I've been reading up on the concept of entropy as a useful way of developing a natural residual for a system of equations. For example, the entropy function for compressible Navier-Stokes is $$H(U)=-\rho \ln(p\rho^{-\gamma})$$ with entropy flux $$F^i(U)=-\rho \ln(p\rho^{-\gamma})u_i$$ and for isentropic flow the entropy function is $$H(U)=\frac{p}{\gamma-1}+\frac{1}{2}\rho u_i u_i$$ with entropy flux $$F^i(U)=(e+p)u_i\,.$$

What I am unclear on however, is the process by which to derive such an entropy function for a given system of equations. I'm aware it is probably not possible to generate one in general, but I'm interested in systems which are generally well behaved by other criteria, so I'm optimistic an entropy function can be derived for them.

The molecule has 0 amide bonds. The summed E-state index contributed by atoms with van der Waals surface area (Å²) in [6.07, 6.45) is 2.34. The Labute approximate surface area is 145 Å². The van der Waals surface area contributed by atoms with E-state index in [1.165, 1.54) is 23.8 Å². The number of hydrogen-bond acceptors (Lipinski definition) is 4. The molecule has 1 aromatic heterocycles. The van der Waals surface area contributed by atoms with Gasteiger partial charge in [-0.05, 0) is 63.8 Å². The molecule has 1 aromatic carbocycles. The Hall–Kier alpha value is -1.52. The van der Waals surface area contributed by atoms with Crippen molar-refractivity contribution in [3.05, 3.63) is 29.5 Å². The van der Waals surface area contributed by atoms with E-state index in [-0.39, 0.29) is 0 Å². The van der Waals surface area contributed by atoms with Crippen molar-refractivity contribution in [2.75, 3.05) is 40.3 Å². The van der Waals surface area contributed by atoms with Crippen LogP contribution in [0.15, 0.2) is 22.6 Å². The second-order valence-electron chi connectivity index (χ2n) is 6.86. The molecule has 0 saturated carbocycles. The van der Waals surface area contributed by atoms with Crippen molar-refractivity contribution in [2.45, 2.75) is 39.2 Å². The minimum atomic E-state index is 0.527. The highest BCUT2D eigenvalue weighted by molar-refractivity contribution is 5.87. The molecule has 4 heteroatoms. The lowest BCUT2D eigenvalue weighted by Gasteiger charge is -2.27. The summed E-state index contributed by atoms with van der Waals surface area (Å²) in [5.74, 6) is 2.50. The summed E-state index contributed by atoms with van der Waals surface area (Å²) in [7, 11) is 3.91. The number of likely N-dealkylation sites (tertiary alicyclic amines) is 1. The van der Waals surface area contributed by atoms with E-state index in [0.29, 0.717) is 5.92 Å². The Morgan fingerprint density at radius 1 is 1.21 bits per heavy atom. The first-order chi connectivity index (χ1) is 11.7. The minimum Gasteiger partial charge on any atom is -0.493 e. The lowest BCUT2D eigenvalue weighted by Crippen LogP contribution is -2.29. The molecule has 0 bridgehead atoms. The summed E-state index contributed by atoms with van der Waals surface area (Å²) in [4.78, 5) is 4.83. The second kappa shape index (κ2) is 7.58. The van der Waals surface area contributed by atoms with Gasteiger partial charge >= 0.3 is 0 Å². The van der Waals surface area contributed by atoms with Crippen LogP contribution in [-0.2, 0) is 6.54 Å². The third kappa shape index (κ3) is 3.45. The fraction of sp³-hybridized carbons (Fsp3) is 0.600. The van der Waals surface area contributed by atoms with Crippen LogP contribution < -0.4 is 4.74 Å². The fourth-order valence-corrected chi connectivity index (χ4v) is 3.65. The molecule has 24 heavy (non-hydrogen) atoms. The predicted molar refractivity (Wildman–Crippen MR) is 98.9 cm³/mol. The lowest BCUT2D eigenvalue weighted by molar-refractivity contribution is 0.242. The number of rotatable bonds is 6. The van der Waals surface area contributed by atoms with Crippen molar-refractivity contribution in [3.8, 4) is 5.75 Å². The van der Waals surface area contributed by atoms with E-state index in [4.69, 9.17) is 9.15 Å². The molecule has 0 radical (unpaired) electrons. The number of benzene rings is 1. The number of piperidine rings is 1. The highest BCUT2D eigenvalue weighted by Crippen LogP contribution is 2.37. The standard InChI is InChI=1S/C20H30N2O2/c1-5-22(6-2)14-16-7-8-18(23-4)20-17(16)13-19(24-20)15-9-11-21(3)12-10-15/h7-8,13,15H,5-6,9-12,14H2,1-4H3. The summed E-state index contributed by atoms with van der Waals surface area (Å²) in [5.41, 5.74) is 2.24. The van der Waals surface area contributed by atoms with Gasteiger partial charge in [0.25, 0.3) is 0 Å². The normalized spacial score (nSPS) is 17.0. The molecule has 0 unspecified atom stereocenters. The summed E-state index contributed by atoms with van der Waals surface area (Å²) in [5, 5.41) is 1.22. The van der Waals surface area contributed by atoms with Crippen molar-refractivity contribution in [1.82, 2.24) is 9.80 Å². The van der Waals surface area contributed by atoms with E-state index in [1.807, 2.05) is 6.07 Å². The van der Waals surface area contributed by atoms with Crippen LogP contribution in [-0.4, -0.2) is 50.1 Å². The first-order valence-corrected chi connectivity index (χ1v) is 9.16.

My Google searches have not yielded constructive help on the topic, so could someone point me to a source on how to derive these entropy functions?


1 Answer 1


I'm most familiar with entropy in the analysis of non-linear hyperbolic conservation laws. From what I understand the entropy/entropy flux pair $(\Phi,\Psi)$ provided a tool to examine properties of the PDE like stability and irreversibility in time.

The derivation of the entropy pair $(\Phi,\Psi)$ for a given conservation law is quite involved and from what I've seen the only detailed outline of the procedure (involving the compressible Euler equations) is in Chap. 5 of Lecture notes for "Entropy and PDEs" by Evans. Evans gives a lot of background information and a mathematically thorough treatment of the topic. Once you're used to his notation and style, the computation of the entropy/entropy flux pair begins on page 138.


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